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Duluth Amphitheater

In the 1920's the USAHA was the strongest league in all of hockey with the exception of the major leagues.  To accommodate the larger crowds attending games at the nearby Curling Club Arena, the large Amphitheater was erected in 1924 at 12th Avenue East and Superior Street in Duluth and opened officially on December 4, 1924.  The Amphitheater was one two such buildings to be built in the state initially with artificial ice including Minneapolis Arena.  The Minneapolis Arena, with a seating capacity of 5,500, and the Duluth Amphitheater, accommodating 4,000 fans, created reliable ice conditions and additional comfort for the fans.  Crowds of 4,000+ were once commonplace at the once mighty Duluth Hornets hockey games where the Amphitheater served as the Hornets home ice.  Some of the Hornets games still continued to be played within the smaller confines of the Duluth Curling Club when ticket sales were lower.  The Amphitheater was also the location where the Duluth State Teachers College (Now UMD Bulldogs) started their history laden program.  In the Pedagogues first game things got off to a rough start when their opponent, Duluth Central High School, beat DSTC by a 3-0 score at the old Duluth Amphitheater, enroute to a win-less 0-3 inaugural season campaign under Coach Frank Kovach in 1930.  The Ped's used the Amphitheater as their home rink from 1930-1932 when the college dropped the sport until re-establishing it for the 1946-1947 season.  Professional hockey left Duluth during the winter if 1933 when the Duluth Hornets franchise moved to Wichita to become the Wichita Blue Jays.  With the exception of the 1933-1934 season when Duluth placed a team in the Central Hockey League, professional hockey in Duluth had ended forever.  On February 12, 1939 during a Fire-Policeman benefit game, in front of approximately 4,000 fans, the roof of the Amphitheater collapsed from the weight of snow.  Fortunately all of the fans escaped serious injury after first being warned of "crackling noises" coming from the roof.  The fall of the Amphitheater roof later led to the buildings demise and was later partially demolished in 1941.  The demise of the Amphitheater placed temporary skids on Duluth Hockey until 1953 when artificial ice was installed in the Curling Club Arena.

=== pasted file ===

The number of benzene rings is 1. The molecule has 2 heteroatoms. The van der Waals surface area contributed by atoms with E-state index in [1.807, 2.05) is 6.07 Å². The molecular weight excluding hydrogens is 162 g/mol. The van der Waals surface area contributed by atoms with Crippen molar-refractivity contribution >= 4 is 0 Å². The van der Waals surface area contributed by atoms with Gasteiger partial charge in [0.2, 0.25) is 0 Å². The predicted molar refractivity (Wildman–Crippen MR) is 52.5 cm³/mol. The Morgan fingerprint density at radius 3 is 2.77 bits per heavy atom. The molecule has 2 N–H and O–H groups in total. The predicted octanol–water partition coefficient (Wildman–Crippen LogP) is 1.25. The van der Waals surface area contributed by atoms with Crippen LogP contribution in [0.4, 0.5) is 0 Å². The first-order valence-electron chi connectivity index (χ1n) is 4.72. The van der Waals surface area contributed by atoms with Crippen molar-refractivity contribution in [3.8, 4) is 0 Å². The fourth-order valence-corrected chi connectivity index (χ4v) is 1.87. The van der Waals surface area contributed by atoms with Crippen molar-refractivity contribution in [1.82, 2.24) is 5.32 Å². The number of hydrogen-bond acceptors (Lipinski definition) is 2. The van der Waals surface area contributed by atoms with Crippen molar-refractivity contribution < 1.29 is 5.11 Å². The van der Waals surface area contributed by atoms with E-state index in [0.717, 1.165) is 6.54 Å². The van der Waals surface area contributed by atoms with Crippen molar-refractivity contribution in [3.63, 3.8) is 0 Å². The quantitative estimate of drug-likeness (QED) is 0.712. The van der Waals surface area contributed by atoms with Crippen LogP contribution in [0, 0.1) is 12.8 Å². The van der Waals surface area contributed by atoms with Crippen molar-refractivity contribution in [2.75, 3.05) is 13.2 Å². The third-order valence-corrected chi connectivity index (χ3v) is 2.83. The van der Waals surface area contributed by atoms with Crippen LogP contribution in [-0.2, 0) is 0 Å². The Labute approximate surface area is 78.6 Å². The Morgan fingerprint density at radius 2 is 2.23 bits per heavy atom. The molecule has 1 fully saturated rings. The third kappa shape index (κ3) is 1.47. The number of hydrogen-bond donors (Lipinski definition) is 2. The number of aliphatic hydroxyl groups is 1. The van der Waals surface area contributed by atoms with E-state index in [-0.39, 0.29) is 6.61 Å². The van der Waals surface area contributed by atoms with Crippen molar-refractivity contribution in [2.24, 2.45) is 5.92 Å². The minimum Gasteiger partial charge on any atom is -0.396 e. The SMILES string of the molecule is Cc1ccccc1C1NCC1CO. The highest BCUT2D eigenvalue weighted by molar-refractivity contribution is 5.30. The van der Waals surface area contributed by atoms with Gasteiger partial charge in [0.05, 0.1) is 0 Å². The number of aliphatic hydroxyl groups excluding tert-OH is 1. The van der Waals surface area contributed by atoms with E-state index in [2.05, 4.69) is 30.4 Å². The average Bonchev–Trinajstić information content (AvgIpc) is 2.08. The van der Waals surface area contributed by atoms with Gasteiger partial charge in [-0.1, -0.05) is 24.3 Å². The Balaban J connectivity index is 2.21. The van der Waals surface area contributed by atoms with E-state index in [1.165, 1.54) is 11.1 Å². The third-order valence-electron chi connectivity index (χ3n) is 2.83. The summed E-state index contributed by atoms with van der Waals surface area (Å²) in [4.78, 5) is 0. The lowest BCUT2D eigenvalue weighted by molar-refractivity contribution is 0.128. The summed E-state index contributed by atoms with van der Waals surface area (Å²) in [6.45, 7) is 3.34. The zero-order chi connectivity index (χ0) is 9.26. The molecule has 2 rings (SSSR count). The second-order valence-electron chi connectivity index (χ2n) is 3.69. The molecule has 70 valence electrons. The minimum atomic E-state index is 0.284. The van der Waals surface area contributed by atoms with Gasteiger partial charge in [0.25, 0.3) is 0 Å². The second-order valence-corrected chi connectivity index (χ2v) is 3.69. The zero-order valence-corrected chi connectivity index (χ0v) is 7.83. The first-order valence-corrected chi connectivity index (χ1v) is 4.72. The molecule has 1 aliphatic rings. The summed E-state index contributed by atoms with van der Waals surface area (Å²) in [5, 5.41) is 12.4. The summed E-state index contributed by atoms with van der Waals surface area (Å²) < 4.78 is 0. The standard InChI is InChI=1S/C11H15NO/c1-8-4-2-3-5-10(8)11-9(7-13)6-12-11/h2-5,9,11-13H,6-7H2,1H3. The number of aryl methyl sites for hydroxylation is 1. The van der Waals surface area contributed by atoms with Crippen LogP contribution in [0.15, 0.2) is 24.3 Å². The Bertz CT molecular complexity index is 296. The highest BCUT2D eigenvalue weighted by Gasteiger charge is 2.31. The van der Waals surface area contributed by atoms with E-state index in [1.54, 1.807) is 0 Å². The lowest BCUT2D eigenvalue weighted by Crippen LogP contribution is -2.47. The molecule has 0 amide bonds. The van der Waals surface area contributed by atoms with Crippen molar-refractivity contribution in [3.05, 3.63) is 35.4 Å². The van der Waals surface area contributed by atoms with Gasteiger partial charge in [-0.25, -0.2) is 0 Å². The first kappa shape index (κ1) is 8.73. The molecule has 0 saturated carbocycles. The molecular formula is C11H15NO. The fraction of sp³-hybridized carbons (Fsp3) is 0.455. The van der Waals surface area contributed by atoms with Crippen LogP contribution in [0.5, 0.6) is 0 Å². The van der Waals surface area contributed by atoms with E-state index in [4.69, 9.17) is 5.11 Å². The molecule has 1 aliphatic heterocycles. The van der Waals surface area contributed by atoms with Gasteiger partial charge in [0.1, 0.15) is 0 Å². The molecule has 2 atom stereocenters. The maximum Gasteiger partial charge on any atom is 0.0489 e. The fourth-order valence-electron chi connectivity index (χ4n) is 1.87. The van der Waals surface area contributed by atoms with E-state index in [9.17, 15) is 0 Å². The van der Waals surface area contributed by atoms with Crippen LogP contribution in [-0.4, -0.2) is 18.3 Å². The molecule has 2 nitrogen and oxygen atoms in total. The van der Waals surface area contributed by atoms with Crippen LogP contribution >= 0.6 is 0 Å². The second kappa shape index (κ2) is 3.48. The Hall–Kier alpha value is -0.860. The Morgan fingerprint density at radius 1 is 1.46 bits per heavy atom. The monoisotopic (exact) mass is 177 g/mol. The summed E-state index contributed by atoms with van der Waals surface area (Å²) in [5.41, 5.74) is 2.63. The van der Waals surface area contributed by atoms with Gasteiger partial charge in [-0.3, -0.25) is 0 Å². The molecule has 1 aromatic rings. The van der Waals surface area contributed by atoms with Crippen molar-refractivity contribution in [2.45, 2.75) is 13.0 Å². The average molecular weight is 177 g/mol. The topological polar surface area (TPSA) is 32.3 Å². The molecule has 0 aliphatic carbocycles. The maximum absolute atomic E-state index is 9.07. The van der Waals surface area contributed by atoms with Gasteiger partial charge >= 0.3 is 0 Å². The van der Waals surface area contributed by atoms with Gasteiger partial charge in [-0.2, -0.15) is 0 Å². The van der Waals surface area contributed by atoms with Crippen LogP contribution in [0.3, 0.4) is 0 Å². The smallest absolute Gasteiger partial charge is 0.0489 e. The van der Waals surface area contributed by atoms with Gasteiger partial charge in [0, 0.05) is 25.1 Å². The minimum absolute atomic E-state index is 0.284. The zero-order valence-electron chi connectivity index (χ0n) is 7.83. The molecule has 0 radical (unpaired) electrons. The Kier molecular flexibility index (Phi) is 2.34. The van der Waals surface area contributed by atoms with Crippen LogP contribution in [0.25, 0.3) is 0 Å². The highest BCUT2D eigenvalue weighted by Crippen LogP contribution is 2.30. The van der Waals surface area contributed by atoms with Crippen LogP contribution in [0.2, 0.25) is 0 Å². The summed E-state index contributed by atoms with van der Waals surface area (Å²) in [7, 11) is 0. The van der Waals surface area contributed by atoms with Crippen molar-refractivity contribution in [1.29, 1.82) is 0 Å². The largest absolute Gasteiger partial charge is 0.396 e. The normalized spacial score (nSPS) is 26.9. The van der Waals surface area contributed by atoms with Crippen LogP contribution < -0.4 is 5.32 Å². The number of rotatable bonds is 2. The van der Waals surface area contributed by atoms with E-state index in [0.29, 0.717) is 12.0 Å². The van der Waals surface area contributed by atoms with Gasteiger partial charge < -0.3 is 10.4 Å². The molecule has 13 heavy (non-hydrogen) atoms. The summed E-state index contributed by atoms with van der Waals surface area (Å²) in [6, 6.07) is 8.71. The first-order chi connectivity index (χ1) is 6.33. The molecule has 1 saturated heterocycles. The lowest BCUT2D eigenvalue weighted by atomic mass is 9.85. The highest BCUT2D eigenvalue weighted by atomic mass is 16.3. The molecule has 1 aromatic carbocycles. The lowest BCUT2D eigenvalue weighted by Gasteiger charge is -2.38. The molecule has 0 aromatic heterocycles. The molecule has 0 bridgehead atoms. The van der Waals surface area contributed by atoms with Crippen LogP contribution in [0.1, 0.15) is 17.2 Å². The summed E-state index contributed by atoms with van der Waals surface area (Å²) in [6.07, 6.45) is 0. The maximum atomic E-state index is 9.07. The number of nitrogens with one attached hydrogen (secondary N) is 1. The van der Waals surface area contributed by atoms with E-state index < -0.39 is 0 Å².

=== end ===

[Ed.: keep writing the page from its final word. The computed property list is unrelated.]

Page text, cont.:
Upon our visit to Duluth for research a conducted informal sit-down interview with older/current Duluth Curling members.  We were told, "following the buildings roof that collapsed the Amphitheaters steel structure was recycled and scrapped for the war efforts during WWII". Reports of the time indicated the roof came crashing down - which was not true,  but that the roof merely caved-in or buckled-in following the crackling sounds that were heard by spectators within the arena.  Approximately 10 years following partial demolition of the Amp, the Plaza Shopping Center was constructed on the same site utilizing some of the brick and stone that watched the rise of Duluth hockey, and the fall of the Amphitheater.  J.C. Penny store was a long-time tenant of the mall location.  The only remnants remaining of the old building are the far eastern/south side walls of the Plaza shopping center (located at 13th Ave. E & Superior Street), which in the lower part under the grocery store houses a tele-services company, and in the upper-part a Super One grocery store, who acquired the mall location in August of 2006, of which is one of the existing exterior walls of the Amphitheater structure.  When visiting the grocery store in Duluth, their is a very nice memorial within the entryway of the store in memory of the history and Amp building on the same site named as: The Vintage History of the Plaza.

Across the street from the current Plaza Mall is the aging 1915 built Duluth Armory whose aging bricks and cracked windows still stand as a testament to the old neighborhood which once was that included this 1924 built Amphitheater.

Special thanks to current Duluth Curling Club members for information on the old Duluth Amphitheater.